Some of the base ingredients of wet talcum powder.

A Tradition Inherited Through a Dream

In her spacious yard in South Sulawesi, 85-year-old Badaria is busy tending to a number of plants that serve as ingredients for making wet talcum powder. 

She first planted her garden so that she would always have the medicinal plants available, and so that she could monitor their growth personally. The plants have names like “white flower leaves” (daung bunga pute) and “black perforated leaves” (daung bolong).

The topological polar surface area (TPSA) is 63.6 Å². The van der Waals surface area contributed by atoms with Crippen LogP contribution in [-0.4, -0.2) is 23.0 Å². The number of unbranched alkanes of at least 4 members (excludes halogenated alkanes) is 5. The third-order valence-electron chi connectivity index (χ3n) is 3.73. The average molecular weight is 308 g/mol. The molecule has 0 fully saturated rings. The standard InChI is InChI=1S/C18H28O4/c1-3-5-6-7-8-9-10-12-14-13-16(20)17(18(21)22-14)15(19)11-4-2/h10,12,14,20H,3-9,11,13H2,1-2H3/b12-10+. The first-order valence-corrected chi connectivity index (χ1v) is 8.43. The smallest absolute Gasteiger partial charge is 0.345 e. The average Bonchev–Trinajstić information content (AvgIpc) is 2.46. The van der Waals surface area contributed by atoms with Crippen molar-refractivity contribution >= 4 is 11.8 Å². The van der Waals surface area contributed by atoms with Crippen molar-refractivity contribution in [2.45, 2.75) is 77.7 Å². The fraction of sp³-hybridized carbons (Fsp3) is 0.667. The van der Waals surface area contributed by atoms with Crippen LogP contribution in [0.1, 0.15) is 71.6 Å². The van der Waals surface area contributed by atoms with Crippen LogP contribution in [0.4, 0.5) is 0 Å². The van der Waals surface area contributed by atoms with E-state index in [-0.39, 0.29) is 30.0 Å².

Badaria started making wet talcum powder—which is traditionally used as a homemade sunscreen in Indonesia—after her aunt Mina Cade died in 1999. 

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